Emanuel Sarfraz

Lahore - After the success of his first instrumental album ‘Sufi saga’ renowned guitarist and mandolin player Sajjad Tafu is all set to release his second album ‘The soul stirrers’. The government of Pakistan on August 14 this year announced Tamgha-e-Imtiaz for him for his services and contribution to the music industry in Pakistan and its promotion worldwide.

Sajjad comes from a musical family called Tafu brothers of Mozang gharana. He is grandson of Haji Fida Hussain, who was a great choreographer and tabla player. His uncle Master Abdullah was top music director of Pakistani film industry. Sajjad’s father Tafu Sahib is living legend who has composed hundreds of hit songs. A graduate of Government College Lahore Sajjad entered the film industry as a musician at the age of 14 in 1974. He played music for more than 2,000 songs. His skills as a composer honed over the years and he worked as music director for many films. He has given background music and composed music for scores of TV plays. Currently he is working on the music of Punjabi film ‘Sukh naal naseeban’.  

Talking to The Nation about his upcoming album Sajjad visibly excited said that he had been working on the album for about one year. “The trend of instrumental albums is finally picking up in Pakistan. My album ‘Sufi saga’ was the first one. Then some other artistes also jumped into the bandwagon.

Now ‘Soul stirrers’ will create ripples in the music industry and bring the much needed change in our music industry.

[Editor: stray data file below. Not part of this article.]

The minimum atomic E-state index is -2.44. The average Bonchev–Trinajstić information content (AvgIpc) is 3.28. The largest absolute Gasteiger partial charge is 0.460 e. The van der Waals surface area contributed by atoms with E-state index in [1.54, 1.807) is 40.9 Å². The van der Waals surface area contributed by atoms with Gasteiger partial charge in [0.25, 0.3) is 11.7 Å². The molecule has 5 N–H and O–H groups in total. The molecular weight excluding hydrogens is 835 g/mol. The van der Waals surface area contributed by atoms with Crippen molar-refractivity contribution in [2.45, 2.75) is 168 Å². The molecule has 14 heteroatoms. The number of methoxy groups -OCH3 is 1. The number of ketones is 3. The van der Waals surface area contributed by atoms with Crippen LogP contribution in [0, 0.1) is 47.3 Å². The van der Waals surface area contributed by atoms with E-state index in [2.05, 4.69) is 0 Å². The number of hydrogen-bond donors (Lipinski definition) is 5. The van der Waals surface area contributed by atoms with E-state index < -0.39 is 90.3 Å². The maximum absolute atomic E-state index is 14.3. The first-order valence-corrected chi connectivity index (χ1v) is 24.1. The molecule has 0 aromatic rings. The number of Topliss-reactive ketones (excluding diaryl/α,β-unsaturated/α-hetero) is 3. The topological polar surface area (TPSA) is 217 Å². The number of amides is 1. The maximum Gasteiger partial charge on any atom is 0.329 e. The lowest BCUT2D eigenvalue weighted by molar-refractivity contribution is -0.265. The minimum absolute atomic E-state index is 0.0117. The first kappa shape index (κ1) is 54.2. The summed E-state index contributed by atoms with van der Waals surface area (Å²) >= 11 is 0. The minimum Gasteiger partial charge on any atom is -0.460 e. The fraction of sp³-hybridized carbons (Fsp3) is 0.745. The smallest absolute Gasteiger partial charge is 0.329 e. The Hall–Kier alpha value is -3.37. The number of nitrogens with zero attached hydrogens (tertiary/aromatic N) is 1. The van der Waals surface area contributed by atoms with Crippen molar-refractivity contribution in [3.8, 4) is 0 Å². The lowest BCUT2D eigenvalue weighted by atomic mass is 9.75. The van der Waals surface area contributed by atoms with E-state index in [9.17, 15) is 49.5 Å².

“Computer generated music has become dominant in Pakisan and Indian music industry. I believe that musical instruments when played with devotion have an altogether different impact on the people. Only instrumental music can stir the souls of music lovers. This jhankar and computer blended tunes can never be soul soothing.

“I have used mandolin and guitar as instruments while tabla, bongo and trumpet will also feature in the album for richness. The album is a dialogue as well as monologue of musical instruments. I have tried to blend the culturally rich heritage of the land in the music as well as pure Sufi tunes. I have introduced folk music in an altogether different way – the way it was presented hundreds of years ago,” Sajjad explained.

The album would have 10 tracks comprising folk and Sufi music. It is pertinent to mention here that Sajjad’s inspiration comes from the folklore of Punjab and Sindh and the Sufi saints. He said that one track would be Pushto.